Knowledge management has in recent years become a buzzword in development circles.
What is knowledge? The Oxford dictionary defines it as “information and skills acquired through experience or education” – though I particularly like Oxford’s second definition: “the sum of what is known”.
Knowledge is a comically grandiose term to describe the information that an organization develops, accumulates and shares. Part of my work as a consultant involves the management and sharing of knowledge.
I am not merely an editor and writer. I am a purveyor of the “sum of what is known”.
In the wonderful world of international development, the ancient practice of learning and sharing what you know has become “knowledge management”. This concept has become so complex and convoluted in recent years that it is nearly impossible to describe what “knowledge” means on a practical level.
Every organization defines it differently, but I think we can all agree that knowledge management specialists use knowledge platforms to share knowledge solutions and knowledge assets in order to improve the knowledge capabilities of knowledge-deprived beneficiaries.
If you want to stop a conversation among knowledge specialists, ask them to discuss the topic without using the world “knowledge”.
What if instead of focusing on knowledge, development organizations worked harder at online library science? The tedious, grueling work of website archiving systems does not have the Socratic appeal of “knowledge management” but it is a core function of storing and retrieving the information that people need.
More importantly is the question of how development organizations deal with the information that resides in the minds of the staff, consultants and people with whom they work. This is the most up-to-date and relevant information within any organization. Most often, this information is simply lost.
In many cases, the valuable lessons that come from undertaking a development project are detailed in email messages, and phone conversations, between project officers, government officials and others. The “knowledge sharing” is done when the information is later distilled into dry, jargon-laden official reports that are published months (or years) after the information is needed.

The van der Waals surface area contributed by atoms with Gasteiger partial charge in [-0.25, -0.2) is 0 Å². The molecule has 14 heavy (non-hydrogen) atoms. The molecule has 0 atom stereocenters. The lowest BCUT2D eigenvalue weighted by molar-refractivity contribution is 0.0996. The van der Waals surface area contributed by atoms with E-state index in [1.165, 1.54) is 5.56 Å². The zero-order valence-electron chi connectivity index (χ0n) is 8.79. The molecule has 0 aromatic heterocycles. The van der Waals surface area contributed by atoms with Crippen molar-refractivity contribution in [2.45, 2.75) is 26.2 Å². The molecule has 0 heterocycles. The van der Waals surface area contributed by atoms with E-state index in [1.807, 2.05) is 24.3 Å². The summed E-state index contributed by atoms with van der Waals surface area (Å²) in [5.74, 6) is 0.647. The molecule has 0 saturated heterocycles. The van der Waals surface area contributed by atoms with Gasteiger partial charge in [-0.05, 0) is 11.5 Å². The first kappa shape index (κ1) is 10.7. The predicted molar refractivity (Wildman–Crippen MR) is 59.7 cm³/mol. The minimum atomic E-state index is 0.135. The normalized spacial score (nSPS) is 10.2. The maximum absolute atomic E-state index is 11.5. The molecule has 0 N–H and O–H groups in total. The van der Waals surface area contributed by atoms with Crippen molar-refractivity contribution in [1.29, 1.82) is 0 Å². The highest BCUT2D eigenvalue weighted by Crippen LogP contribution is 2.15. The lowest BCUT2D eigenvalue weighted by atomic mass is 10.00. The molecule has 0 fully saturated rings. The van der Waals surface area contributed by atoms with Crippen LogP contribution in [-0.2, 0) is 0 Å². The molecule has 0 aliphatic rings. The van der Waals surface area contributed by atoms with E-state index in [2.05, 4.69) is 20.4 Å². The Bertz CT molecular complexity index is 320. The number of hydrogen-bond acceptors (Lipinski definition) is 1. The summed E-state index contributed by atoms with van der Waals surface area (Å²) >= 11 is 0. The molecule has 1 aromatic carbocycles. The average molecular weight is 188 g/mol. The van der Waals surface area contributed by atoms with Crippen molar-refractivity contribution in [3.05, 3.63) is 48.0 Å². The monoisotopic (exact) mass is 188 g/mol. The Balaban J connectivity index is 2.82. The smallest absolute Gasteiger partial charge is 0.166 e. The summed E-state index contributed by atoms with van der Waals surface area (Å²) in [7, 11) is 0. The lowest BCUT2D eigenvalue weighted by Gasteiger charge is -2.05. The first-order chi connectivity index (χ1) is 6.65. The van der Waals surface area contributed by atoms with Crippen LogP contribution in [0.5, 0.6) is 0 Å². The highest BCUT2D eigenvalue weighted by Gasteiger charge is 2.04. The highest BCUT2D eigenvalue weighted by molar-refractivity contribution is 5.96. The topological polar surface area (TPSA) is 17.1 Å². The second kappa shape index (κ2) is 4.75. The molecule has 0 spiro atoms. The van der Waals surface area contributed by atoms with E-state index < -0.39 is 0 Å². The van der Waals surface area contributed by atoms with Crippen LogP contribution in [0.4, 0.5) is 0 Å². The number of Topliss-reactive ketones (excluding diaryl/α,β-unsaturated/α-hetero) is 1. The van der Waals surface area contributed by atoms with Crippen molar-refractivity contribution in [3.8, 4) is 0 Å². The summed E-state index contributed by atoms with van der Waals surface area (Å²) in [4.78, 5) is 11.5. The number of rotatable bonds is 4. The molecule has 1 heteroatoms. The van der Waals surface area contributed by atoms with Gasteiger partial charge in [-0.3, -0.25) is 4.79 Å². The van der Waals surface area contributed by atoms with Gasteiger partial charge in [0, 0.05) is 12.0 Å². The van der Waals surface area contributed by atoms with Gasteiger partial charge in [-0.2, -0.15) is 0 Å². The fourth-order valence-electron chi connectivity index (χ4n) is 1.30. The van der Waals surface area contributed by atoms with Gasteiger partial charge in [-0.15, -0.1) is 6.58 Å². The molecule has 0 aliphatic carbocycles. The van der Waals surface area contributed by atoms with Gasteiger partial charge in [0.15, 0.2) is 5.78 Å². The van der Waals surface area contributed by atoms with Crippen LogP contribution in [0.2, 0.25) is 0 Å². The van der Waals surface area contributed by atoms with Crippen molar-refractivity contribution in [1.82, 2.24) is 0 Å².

Rather than focus on “knowledge sharing” strategies that add workload to already busy staff members, and generally result in ineffective, unread reports – why not incorporate social media use into the work programs of development professionals?
If project officers were required by their human resources work plan to have a certain number of professional blog posts, Twitter, Facebook or other social media entries per month, they would come up with relevant, valuable information to share regarding their work.
When staff members are evaluated by their supervisors in part based on their professional social media usage and expertise, there is an explosion of knowledge sharing. This is actual information sharing on a practical, meaningful level.
Can you imagine if you lived in an area affected by a development project and you could follow the project officer on Twitter? Not only would you be alerted to the official reports that are produced about the project, but you could be kept up to date in real time. In addition, the project officer would have an added tool to gauge the impact of the project on people in the area.
If Twitter entries and blog posts were a part of the job of project officers, and other development workers, and not a tedious unpaid burden added to their workload, they would actually share the valuable information in their heads.
Does the organization that you work for pay you to Tweet and blog about your valuable professional expertise? If the answer to that question is no, then you do not work for an organization that is serious about sharing knowledge.